My Philosophy on Mystery
Updated: Feb 12
One of the things that keeps us intrigued by something or someone is the air of mystery that surrounds them. The fact that we may not know something can be fascinating, because there is something quite exciting about being left in the dark, even though we may be tempted to know more.
This is why many of us hate spoilers for stories. We choose to stay in the dark on purpose, regardless of whether or not we will get the answers we are looking for.
Of course, deliberate ignorance is the conscious choice to not know something, for whatever reason. In this case, it's for the reason to feel something that is more unusual. Recognizing this term is imperative to understand this article, and philosophy in general.
What we get in return for mystery can be hope. Hope that one day, we may know. Sometimes, we may never know how or why, and the answers will forever stay in the dark. I have such a mystery from a certain story that has remained unclear for 20 years. There is something attractive about not knowing forever, what are the causes for some effects.
My deceased grandfather was a mysterious man. He might've been an autist, like me, but he was never diagnosed, so none of us can ever know. I almost know nothing about him, by the way, and so doesn't my mother, his daughter. Thanks to him, I'm part Soviet. His childhood remains a mystery.
So, I think we can rest assured that some of us desire mystery for the intrigue that it may make us feel. Wouldn't you say it exists in romance, as well? The secrets of the other person, not knowing completely who they are, exactly the person we are attracted to? Their past, their heart and mind? It might be especially true nowadays, where we may use the internet to communicate, not fully knowing who is the person on the other side of the screen.
The philosopher has little to no desire to remain in deliberate ignorance. Even if the aura of mystery leaves them fascinated, they will sacrifice that feeling in favor of knowledge. For the philosopher dares to know. They dare to exit the Platonic cave, even if the outside world will be very disappointing. Why? Because reality often crushes fantasy, remorselessly. Reality disappoints, and shows us the true nature of the things and beings we once believed to be greater than they actually were.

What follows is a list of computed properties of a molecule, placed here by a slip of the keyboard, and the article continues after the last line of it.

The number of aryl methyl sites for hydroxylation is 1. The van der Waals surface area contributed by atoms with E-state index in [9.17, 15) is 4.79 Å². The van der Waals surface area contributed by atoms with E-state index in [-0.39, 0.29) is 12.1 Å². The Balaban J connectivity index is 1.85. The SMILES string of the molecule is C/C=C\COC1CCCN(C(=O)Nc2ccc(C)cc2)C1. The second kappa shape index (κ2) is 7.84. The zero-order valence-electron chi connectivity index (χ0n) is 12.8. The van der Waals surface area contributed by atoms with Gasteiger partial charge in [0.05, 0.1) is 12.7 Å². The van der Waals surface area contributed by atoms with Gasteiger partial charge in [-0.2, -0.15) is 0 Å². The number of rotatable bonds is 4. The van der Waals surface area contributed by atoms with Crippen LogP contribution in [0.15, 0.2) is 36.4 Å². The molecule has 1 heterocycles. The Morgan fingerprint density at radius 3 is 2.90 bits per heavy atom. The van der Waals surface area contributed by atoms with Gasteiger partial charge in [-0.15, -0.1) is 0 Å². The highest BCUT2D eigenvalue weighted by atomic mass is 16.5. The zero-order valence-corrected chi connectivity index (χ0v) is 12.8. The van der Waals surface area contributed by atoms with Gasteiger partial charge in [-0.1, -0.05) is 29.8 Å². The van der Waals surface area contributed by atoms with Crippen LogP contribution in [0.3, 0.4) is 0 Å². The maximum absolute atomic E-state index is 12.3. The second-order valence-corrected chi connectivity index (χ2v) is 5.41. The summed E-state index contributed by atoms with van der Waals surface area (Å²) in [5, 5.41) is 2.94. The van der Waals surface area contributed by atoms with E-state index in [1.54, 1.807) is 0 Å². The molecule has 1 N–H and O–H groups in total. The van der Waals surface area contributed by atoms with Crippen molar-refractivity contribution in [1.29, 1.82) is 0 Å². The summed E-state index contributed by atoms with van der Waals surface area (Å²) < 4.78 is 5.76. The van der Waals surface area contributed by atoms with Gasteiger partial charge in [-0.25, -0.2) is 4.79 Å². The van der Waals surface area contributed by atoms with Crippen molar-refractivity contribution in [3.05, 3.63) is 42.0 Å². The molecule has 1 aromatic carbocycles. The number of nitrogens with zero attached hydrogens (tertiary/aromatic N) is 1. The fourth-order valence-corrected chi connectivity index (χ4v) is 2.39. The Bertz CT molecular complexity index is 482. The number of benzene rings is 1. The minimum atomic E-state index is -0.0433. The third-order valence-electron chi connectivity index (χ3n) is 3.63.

There is something ruining in the philosopher's experience. They don't seek "magic", they do not seek naivety. They seek reality, as in reality, lies the truth. And no matter what the truth is, they seek it, and only it, in their endeavor for wisdom.
They may overwhelm others with the truth, as well. The non-philosopher may have a smaller capacity for it, for honesty. The philosopher, on the other hand, probably has the biggest capacity for it, than anyone else. For philosophy is the study and pursuit of the truth.
And while the lady who smokes mysteriously may be fascinating to many, along with any other visual data, the philosopher looks at them deep in the eye, and overcomes the alluring barrier of mystery, should it be an obstacle.
Many people seek to feel, to experience emotion. The philosopher seeks to understand reality beyond said experience. Impression might not commonly be a good indication of reality, no matter how good or charming it would make you feel. Because if you are a true philosopher, you will shove aside even the obstacles that make you feel good and charmed.
And thus, the pursuit of philosophy is like the loss of humanity within you. Not of compassion, necessarily, but of enticement. Of the joy of experience, be it good or bad. It is almost... like becoming an undead. Almost like a point of no return, should you, like me, desire nothing more in this reality, but philosophizing. And that is why the philosopher is the lover of wisdom, for they put their pursuit as superior, if not, above all.
You might realize that this is one of the reasons as to why philosophy isn't as relevant as other fields of life. It seeks rationality above emotion, all because emotion may be the inferior indication to reality. Compared to the rationale, that aims to understand, while it destroys fascination in its wake. That might as well be the trade-off of the rational man or woman: The reality of the sun outside Plato's cave, and not the entertaining shadows of the bonfire, within his cave.
Prepare to be disappointed. Prepare to be upset. Disillusionment, especially of mystery, may do that to those who give up illusion.
And this is exactly why I do not like fiction anymore, even though it used to entertain me a lot. I no longer desire to escape to fantasies. Hence why I've not been writing about them as much as of late. Even though I believe we can learn from fiction, it is a poor substitute of reality, which means that reality should be preferable to any honest philosopher.